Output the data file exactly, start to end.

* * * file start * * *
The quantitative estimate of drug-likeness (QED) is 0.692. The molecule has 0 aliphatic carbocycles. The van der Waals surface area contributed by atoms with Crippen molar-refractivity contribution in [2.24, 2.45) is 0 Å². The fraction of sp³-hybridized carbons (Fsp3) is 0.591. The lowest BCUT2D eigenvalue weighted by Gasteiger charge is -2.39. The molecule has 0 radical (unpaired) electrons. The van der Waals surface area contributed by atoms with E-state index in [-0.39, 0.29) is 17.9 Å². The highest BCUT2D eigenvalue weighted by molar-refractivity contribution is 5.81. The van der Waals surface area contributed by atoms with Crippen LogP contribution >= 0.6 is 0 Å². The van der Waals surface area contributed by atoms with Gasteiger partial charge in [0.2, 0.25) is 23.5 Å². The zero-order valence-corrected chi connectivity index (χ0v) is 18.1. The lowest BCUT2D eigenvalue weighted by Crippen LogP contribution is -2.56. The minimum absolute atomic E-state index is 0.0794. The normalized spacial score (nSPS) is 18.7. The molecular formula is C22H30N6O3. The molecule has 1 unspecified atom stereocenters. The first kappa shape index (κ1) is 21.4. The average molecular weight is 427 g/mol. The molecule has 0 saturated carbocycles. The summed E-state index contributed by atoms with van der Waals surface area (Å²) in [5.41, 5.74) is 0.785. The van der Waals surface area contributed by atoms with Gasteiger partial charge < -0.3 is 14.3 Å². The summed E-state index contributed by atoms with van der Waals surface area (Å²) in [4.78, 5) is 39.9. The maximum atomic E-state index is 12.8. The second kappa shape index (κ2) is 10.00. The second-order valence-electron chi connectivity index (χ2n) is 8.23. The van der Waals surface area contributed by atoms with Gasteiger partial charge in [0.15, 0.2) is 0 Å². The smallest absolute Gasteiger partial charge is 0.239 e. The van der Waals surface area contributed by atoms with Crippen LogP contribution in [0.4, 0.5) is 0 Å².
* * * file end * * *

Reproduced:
The quantitative estimate of drug-likeness (QED) is 0.692. The molecule has 0 aliphatic carbocycles. The van der Waals surface area contributed by atoms with Crippen molar-refractivity contribution in [2.24, 2.45) is 0 Å². The fraction of sp³-hybridized carbons (Fsp3) is 0.591. The lowest BCUT2D eigenvalue weighted by Gasteiger charge is -2.39. The molecule has 0 radical (unpaired) electrons. The van der Waals surface area contributed by atoms with E-state index in [-0.39, 0.29) is 17.9 Å². The highest BCUT2D eigenvalue weighted by molar-refractivity contribution is 5.81. The van der Waals surface area contributed by atoms with Crippen LogP contribution >= 0.6 is 0 Å². The van der Waals surface area contributed by atoms with Gasteiger partial charge in [0.2, 0.25) is 23.5 Å². The zero-order valence-corrected chi connectivity index (χ0v) is 18.1. The lowest BCUT2D eigenvalue weighted by Crippen LogP contribution is -2.56. The minimum absolute atomic E-state index is 0.0794. The normalized spacial score (nSPS) is 18.7. The molecular formula is C22H30N6O3. The molecule has 1 unspecified atom stereocenters. The first kappa shape index (κ1) is 21.4. The average molecular weight is 427 g/mol. The molecule has 0 saturated carbocycles. The summed E-state index contributed by atoms with van der Waals surface area (Å²) in [5.41, 5.74) is 0.785. The van der Waals surface area contributed by atoms with Gasteiger partial charge < -0.3 is 14.3 Å². The summed E-state index contributed by atoms with van der Waals surface area (Å²) in [4.78, 5) is 39.9. The maximum atomic E-state index is 12.8. The second kappa shape index (κ2) is 10.00. The second-order valence-electron chi connectivity index (χ2n) is 8.23. The van der Waals surface area contributed by atoms with Gasteiger partial charge in [0.15, 0.2) is 0 Å². The smallest absolute Gasteiger partial charge is 0.239 e. The van der Waals surface area contributed by atoms with Crippen LogP contribution in [0.4, 0.5) is 0 Å².